Easily available online data, immense improvement of theory and algorithms in recent times have influenced and enhanced the computation power in solving real world problems. A bunch of machine learning techniques are available now to make our job easier. K Nearest Neighbor (KNN), Decision Tree, Gradient Boosting Methodologies (GBM), Random Forest, Support Vector Machine (SVM) are some of the popular techniques that have emerged in the recent past. It may happen that multiple methods (machine learning as well as traditional methods) are applicable to a particular problem in hand and the researcher or the analyst may be confused to find a good reason for choosing one method over another. This paper aims to help you make intelligent decisions about where KNN is most suitable for your particular problem and how you can apply it.
KNN is a non-parametric method which does not assume anything about the underlying distribution. KNN models can be quickly refreshed/redeveloped using the most recent data and incorporating the most recent trends. As a result, KNN has become quite popular in recent times compared to conventional (eg. Linear/Logistic regression) methods. KNN is an example of hybrid approach which deploys both user-based and item-based methods in a ‘recommender system’ to make the predictions.
The basic methodology of KNN is to find k most similar labeled points (closest neighbors) among available sample points in a cell of volume V and assign the most frequent class among those neighbors to our query(or unlabeled ) point x.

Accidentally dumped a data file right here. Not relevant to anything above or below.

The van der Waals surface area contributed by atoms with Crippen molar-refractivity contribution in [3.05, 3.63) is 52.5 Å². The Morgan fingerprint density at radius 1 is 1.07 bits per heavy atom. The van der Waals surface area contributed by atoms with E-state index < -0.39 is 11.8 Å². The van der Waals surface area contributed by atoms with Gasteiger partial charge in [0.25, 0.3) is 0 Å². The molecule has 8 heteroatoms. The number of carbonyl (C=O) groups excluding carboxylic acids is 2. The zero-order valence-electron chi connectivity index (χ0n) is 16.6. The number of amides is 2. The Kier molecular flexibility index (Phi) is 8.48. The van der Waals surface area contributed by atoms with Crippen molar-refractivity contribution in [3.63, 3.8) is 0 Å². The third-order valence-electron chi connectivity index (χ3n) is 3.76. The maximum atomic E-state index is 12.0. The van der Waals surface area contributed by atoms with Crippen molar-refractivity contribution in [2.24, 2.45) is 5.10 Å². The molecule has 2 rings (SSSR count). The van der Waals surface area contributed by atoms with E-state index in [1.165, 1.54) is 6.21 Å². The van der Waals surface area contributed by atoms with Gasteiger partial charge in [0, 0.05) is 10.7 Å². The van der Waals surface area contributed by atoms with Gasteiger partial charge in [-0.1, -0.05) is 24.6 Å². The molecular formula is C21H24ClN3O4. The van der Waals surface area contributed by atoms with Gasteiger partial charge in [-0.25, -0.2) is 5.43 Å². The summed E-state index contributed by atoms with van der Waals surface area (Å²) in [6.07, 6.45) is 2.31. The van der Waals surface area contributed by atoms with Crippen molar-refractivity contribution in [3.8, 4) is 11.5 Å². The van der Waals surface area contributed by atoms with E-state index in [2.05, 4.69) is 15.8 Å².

KNN modeling works around four parameters:
- Features: The variables based on which similarity between two points is calculated
- Distance function: Distance metric to be used for computing similarity between points
- Neighborhood (k) : Number of neighbors to search for
- Scoring function: The function which combines the labels of the neighbors to form a single score for the query point
An important element of deploying KNN algorithm is how the point of test dataset is mapped on the training dataset. There are several ways to map test dataset to the training dataset. Prevalent approaches are Exhaustive Search, Exhaustive large search and Voronoi Partitioning.
KNN methodologies have been applied for both binary target events (e.g. attrition modeling, response modeling) as well as continuous target events (Monthly spend, Daily Balance etc.).
At Axtria, we believe KNN methodology will become more and more popular in the times to come. This would be aided by higher computational power of the technology infrastructure present in organizations. Further, over time, it would stop being a pure black box exercise, as it is being deployed by modelers today. Modelers would develop the “art” of determining appropriate thresholds of k. It would enable them to gain more proficiency in modeling through KNN technique. We can’t wait to see the power of techniques like KNN, unleashed upon the real world!